Dimitrios Vavylonis, Professor
Our group develops
theoretical models describing the role of the actin cytoskeleton in cell organization and function. Networks and bundles of actin
filaments spontaneously form subcellular structures with mechanical
integrity that provide cells with shape, generate mechanical forces and
movement by polymerization, and act as tracks for motor proteins. In
collaboration with biologists and computer scientists, we use the
methods of physics to study, analyze, and model the physical properties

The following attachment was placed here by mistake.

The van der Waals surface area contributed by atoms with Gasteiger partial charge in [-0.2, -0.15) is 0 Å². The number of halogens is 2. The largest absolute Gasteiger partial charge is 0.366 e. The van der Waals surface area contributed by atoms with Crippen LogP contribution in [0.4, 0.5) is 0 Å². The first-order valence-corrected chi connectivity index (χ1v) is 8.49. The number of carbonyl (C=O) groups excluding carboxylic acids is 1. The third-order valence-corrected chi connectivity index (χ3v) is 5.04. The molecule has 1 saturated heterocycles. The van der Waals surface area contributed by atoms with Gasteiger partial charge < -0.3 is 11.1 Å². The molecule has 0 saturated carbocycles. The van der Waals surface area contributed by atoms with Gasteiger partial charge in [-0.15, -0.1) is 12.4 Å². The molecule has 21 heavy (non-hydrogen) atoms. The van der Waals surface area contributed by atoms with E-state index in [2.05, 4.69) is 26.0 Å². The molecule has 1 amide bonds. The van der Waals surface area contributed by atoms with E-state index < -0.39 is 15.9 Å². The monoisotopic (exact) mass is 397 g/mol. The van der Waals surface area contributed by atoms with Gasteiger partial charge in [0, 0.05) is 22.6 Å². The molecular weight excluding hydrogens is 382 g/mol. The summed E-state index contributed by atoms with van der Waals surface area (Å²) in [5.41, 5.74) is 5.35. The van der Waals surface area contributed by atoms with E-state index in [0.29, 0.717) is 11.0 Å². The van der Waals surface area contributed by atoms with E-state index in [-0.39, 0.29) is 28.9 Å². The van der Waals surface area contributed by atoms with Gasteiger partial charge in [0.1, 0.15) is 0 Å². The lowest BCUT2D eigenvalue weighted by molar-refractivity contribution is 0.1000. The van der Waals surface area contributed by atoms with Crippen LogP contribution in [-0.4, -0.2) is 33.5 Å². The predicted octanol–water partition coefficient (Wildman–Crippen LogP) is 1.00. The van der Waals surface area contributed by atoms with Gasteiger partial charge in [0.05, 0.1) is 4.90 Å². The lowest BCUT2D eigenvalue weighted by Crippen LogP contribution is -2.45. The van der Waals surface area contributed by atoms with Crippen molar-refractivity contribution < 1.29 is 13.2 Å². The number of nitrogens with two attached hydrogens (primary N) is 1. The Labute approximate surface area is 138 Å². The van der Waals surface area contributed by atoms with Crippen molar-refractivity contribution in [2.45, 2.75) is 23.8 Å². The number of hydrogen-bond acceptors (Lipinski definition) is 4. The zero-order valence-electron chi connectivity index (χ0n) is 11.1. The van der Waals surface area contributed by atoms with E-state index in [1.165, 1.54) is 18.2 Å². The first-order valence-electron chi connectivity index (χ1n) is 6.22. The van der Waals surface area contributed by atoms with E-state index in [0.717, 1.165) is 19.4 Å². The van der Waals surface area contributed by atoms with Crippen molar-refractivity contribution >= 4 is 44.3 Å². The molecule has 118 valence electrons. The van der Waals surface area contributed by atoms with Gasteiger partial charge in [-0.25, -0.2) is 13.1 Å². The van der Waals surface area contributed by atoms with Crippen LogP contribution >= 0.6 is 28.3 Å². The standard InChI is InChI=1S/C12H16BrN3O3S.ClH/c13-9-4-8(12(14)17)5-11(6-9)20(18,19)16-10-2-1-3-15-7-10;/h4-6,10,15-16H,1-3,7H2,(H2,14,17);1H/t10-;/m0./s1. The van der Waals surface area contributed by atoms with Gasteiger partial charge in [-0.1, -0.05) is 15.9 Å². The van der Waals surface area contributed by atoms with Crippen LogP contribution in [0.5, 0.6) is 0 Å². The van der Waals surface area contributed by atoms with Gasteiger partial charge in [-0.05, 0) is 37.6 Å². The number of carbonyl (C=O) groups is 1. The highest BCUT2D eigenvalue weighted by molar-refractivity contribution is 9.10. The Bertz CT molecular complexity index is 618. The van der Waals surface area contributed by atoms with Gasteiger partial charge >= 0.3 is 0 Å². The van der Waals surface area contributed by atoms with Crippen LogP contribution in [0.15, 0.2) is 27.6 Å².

of these adaptive biological materials.
Their plasticity underlies the function of the actomyosin contractile
ring during cytokinesis and cell polarization for directional cell
motion and growth.
Dr. Vavylonis received his
doctorate and master's degree in physics from Columbia University and his
bachelor's degree in physics from the University of Athens. He joined Lehigh
from Columbia University and Yale University, following postdoctoral work in
Columbia's department of chemical engineering and Yale's department of
molecular, cellular, and developmental biology.
Our work is currently supported by